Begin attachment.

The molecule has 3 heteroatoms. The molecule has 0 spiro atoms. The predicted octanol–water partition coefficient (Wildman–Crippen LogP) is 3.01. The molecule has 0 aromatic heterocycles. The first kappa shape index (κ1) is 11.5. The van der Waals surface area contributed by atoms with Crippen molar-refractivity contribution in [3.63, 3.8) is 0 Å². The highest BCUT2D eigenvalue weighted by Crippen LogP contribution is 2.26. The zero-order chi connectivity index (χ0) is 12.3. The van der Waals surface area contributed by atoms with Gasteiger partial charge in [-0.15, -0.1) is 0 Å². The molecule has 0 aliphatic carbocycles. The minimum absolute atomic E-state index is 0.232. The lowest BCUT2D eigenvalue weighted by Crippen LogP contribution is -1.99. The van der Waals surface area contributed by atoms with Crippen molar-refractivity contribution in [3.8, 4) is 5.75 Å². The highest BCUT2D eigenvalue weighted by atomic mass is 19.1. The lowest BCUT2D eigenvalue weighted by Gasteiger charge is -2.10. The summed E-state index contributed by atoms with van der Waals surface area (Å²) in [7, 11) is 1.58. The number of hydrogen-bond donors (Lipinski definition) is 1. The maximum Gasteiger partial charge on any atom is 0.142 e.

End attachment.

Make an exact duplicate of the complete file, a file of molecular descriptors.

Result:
The molecule has 3 heteroatoms. The molecule has 0 spiro atoms. The predicted octanol–water partition coefficient (Wildman–Crippen LogP) is 3.01. The molecule has 0 aromatic heterocycles. The first kappa shape index (κ1) is 11.5. The van der Waals surface area contributed by atoms with Crippen molar-refractivity contribution in [3.63, 3.8) is 0 Å². The highest BCUT2D eigenvalue weighted by Crippen LogP contribution is 2.26. The zero-order chi connectivity index (χ0) is 12.3. The van der Waals surface area contributed by atoms with Gasteiger partial charge in [-0.15, -0.1) is 0 Å². The molecule has 0 aliphatic carbocycles. The minimum absolute atomic E-state index is 0.232. The lowest BCUT2D eigenvalue weighted by Crippen LogP contribution is -1.99. The van der Waals surface area contributed by atoms with Crippen molar-refractivity contribution in [3.8, 4) is 5.75 Å². The highest BCUT2D eigenvalue weighted by atomic mass is 19.1. The lowest BCUT2D eigenvalue weighted by Gasteiger charge is -2.10. The summed E-state index contributed by atoms with van der Waals surface area (Å²) in [7, 11) is 1.58. The number of hydrogen-bond donors (Lipinski definition) is 1. The maximum Gasteiger partial charge on any atom is 0.142 e.